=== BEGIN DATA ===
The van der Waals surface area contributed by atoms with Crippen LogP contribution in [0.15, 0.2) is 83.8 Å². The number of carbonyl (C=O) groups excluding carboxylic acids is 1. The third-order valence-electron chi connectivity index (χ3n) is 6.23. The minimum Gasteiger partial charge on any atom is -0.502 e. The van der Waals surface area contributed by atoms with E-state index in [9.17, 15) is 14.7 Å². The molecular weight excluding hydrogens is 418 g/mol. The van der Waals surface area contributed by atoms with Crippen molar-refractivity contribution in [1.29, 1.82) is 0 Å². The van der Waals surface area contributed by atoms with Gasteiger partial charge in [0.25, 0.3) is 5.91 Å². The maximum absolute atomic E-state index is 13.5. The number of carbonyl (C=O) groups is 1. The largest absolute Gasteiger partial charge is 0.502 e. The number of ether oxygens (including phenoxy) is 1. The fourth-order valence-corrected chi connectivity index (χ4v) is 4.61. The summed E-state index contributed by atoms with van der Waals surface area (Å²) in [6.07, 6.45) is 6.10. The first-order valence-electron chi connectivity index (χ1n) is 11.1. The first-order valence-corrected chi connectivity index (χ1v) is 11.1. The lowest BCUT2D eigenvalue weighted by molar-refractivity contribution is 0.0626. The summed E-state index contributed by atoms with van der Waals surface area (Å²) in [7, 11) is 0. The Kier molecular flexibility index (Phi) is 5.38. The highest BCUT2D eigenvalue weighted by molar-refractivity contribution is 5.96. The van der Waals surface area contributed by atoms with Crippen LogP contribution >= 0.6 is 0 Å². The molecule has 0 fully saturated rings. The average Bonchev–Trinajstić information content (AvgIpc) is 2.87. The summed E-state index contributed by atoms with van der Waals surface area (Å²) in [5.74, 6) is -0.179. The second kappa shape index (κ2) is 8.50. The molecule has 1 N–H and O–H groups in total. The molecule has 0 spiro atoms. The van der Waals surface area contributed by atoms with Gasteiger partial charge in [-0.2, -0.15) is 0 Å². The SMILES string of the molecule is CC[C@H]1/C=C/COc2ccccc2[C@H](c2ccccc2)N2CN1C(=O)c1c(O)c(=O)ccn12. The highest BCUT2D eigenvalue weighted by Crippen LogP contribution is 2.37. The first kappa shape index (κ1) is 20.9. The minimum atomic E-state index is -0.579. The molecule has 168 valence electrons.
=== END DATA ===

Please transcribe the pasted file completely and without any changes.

The van der Waals surface area contributed by atoms with Crippen LogP contribution in [0.15, 0.2) is 83.8 Å². The number of carbonyl (C=O) groups excluding carboxylic acids is 1. The third-order valence-electron chi connectivity index (χ3n) is 6.23. The minimum Gasteiger partial charge on any atom is -0.502 e. The van der Waals surface area contributed by atoms with E-state index in [9.17, 15) is 14.7 Å². The molecular weight excluding hydrogens is 418 g/mol. The van der Waals surface area contributed by atoms with Crippen molar-refractivity contribution in [1.29, 1.82) is 0 Å². The van der Waals surface area contributed by atoms with Gasteiger partial charge in [0.25, 0.3) is 5.91 Å². The maximum absolute atomic E-state index is 13.5. The number of carbonyl (C=O) groups is 1. The largest absolute Gasteiger partial charge is 0.502 e. The number of ether oxygens (including phenoxy) is 1. The fourth-order valence-corrected chi connectivity index (χ4v) is 4.61. The summed E-state index contributed by atoms with van der Waals surface area (Å²) in [6.07, 6.45) is 6.10. The first-order valence-electron chi connectivity index (χ1n) is 11.1. The first-order valence-corrected chi connectivity index (χ1v) is 11.1. The lowest BCUT2D eigenvalue weighted by molar-refractivity contribution is 0.0626. The summed E-state index contributed by atoms with van der Waals surface area (Å²) in [7, 11) is 0. The Kier molecular flexibility index (Phi) is 5.38. The highest BCUT2D eigenvalue weighted by molar-refractivity contribution is 5.96. The van der Waals surface area contributed by atoms with Crippen LogP contribution >= 0.6 is 0 Å². The molecule has 0 fully saturated rings. The average Bonchev–Trinajstić information content (AvgIpc) is 2.87. The summed E-state index contributed by atoms with van der Waals surface area (Å²) in [5.74, 6) is -0.179. The second kappa shape index (κ2) is 8.50. The molecule has 1 N–H and O–H groups in total. The molecule has 0 spiro atoms. The van der Waals surface area contributed by atoms with Gasteiger partial charge in [-0.2, -0.15) is 0 Å². The SMILES string of the molecule is CC[C@H]1/C=C/COc2ccccc2[C@H](c2ccccc2)N2CN1C(=O)c1c(O)c(=O)ccn12. The highest BCUT2D eigenvalue weighted by Crippen LogP contribution is 2.37. The first kappa shape index (κ1) is 20.9. The minimum atomic E-state index is -0.579. The molecule has 168 valence electrons.